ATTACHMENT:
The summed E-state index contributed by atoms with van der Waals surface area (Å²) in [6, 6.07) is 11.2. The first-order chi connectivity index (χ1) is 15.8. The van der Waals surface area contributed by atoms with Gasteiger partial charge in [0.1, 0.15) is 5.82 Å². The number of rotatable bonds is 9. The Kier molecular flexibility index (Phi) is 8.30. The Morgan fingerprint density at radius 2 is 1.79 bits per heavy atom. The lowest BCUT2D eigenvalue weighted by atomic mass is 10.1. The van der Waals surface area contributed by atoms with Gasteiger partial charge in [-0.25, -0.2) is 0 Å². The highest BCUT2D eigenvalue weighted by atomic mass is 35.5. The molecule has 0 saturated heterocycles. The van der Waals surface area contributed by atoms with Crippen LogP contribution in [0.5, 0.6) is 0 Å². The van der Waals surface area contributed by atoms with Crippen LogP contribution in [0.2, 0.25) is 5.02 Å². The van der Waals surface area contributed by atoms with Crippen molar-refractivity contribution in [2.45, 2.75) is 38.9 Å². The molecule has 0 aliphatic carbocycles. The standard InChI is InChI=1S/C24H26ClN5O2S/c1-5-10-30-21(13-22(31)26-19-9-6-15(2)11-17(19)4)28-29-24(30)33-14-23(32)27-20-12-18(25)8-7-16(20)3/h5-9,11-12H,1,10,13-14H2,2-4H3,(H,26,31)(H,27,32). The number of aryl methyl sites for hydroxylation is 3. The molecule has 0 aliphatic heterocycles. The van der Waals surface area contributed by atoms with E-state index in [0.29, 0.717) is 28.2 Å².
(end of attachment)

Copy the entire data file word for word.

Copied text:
The summed E-state index contributed by atoms with van der Waals surface area (Å²) in [6, 6.07) is 11.2. The first-order chi connectivity index (χ1) is 15.8. The van der Waals surface area contributed by atoms with Gasteiger partial charge in [0.1, 0.15) is 5.82 Å². The number of rotatable bonds is 9. The Kier molecular flexibility index (Phi) is 8.30. The Morgan fingerprint density at radius 2 is 1.79 bits per heavy atom. The lowest BCUT2D eigenvalue weighted by atomic mass is 10.1. The van der Waals surface area contributed by atoms with Gasteiger partial charge in [-0.25, -0.2) is 0 Å². The highest BCUT2D eigenvalue weighted by atomic mass is 35.5. The molecule has 0 saturated heterocycles. The van der Waals surface area contributed by atoms with Crippen LogP contribution in [0.5, 0.6) is 0 Å². The van der Waals surface area contributed by atoms with Crippen LogP contribution in [0.2, 0.25) is 5.02 Å². The van der Waals surface area contributed by atoms with Crippen molar-refractivity contribution in [2.45, 2.75) is 38.9 Å². The molecule has 0 aliphatic carbocycles. The standard InChI is InChI=1S/C24H26ClN5O2S/c1-5-10-30-21(13-22(31)26-19-9-6-15(2)11-17(19)4)28-29-24(30)33-14-23(32)27-20-12-18(25)8-7-16(20)3/h5-9,11-12H,1,10,13-14H2,2-4H3,(H,26,31)(H,27,32). The number of aryl methyl sites for hydroxylation is 3. The molecule has 0 aliphatic heterocycles. The van der Waals surface area contributed by atoms with E-state index in [0.29, 0.717) is 28.2 Å².